Ulysses By James Joyce Chapter 6 - Hades

The carriage halted short.

— What's wrong?

— We're stopped.

— Where are we?

Mr Bloom put his head out of the window.

— The grand canal, he said.

Gasworks. Whooping cough they say it cures. Good job Milly never got it. Poor children! Doubles them up black and blue in convulsions. Shame really. Got off lightly with illnesses compared. Only measles. Flaxseed tea. Scarlatina, influenza epidemics. Canvassing for death. Don't miss this chance. Dogs' home over there. Poor old Athos! Be good to Athos, Leopold, is my last wish. Thy will be done. We obey them in the grave. A dying scrawl. He took it to heart, pined away. Quiet brute. Old men's dogs usually are.

A raindrop spat on his hat. He drew back and saw an instant of shower spray dots over the grey flags. Apart. Curious. Like through a colander. I thought it would. My boots were creaking I remember now.

— The weather is changing, he said quietly.

— A pity it did not keep up fine, Martin Cunningham said.

— Wanted for the country, Mr Power said. There's the sun again coming out.

Mr Dedalus, peering through his glasses towards the veiled sun, hurled a mute curse at the sky.

— It's as uncertain as a child's bottom, he said.

— We're off again.

The carriage turned again its stiff wheels and their trunks swayed gently. Martin Cunningham twirled more quickly the peak of his beard.

— Tom Kernan was immense last night, he said. And Paddy Leonard taking him off to his face.

— O, draw him out, Martin, Mr Power said eagerly. Wait till you hear him, Simon, on Ben Dollard's singing of The Croppy Boy.

— Immense, Martin Cunningham said pompously. His singing of that simple ballad, Martin, is the most trenchant rendering I ever heard in the whole course of my experience.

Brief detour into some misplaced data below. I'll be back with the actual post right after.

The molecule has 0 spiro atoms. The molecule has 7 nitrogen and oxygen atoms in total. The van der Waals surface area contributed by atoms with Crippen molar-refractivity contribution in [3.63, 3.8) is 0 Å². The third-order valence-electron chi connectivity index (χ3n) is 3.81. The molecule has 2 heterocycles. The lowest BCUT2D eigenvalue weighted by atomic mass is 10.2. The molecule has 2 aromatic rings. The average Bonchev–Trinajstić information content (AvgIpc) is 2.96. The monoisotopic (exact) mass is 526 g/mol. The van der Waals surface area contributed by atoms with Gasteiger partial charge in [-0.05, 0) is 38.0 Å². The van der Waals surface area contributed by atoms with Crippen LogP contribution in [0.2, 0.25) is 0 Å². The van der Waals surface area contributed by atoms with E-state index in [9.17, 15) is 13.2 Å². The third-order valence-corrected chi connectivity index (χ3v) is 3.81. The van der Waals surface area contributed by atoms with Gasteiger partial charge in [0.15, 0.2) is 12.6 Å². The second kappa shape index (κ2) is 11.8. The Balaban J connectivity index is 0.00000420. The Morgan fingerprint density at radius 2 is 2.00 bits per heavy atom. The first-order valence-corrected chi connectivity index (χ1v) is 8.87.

— Trenchant, Mr Power said laughing. He's dead nuts on that. And the retrospective arrangement.

— Did you read Dan Dawson's speech? Martin Cunningham asked.

— I did not then, Mr Dedalus said. Where is it?

— In the paper this morning.

Mr Bloom took the paper from his inside pocket. That book I must change for her.

— No, no, Mr Dedalus said quickly. Later on please.

Mr Bloom's glance travelled down the edge of the paper, scanning the deaths: Callan, Coleman, Dignam, Fawcett, Lowry, Naumann, Peake, what Peake is that? is it the chap was in Crosbie and Alleyne's? no, Sexton, Urbright. Inked characters fast fading on the frayed breaking paper. Thanks to the Little Flower. Sadly missed. To the inexpressible grief of his. Aged 88 after a long and tedious illness. Month's mind: Quinlan. On whose soul Sweet Jesus have mercy.

It is now a month since dear Henry fled To his home up above in the sky While his family weeps and mourns his loss Hoping some day to meet him on high.

I tore up the envelope? Yes. Where did I put her letter after I read it in the bath? He patted his waistcoatpocket. There all right. Dear Henry fled. Before my patience are exhausted.

National school. Meade's yard. The hazard. Only two there now. Nodding. Full as a tick. Too much bone in their skulls. The other trotting round with a fare. An hour ago I was passing there. The jarvies raised their hats.

A pointsman's back straightened itself upright suddenly against a tramway standard by Mr Bloom's window. Couldn't they invent something automatic so that the wheel itself much handier? Well but that fellow would lose his job then? Well but then another fellow would get a job making the new invention?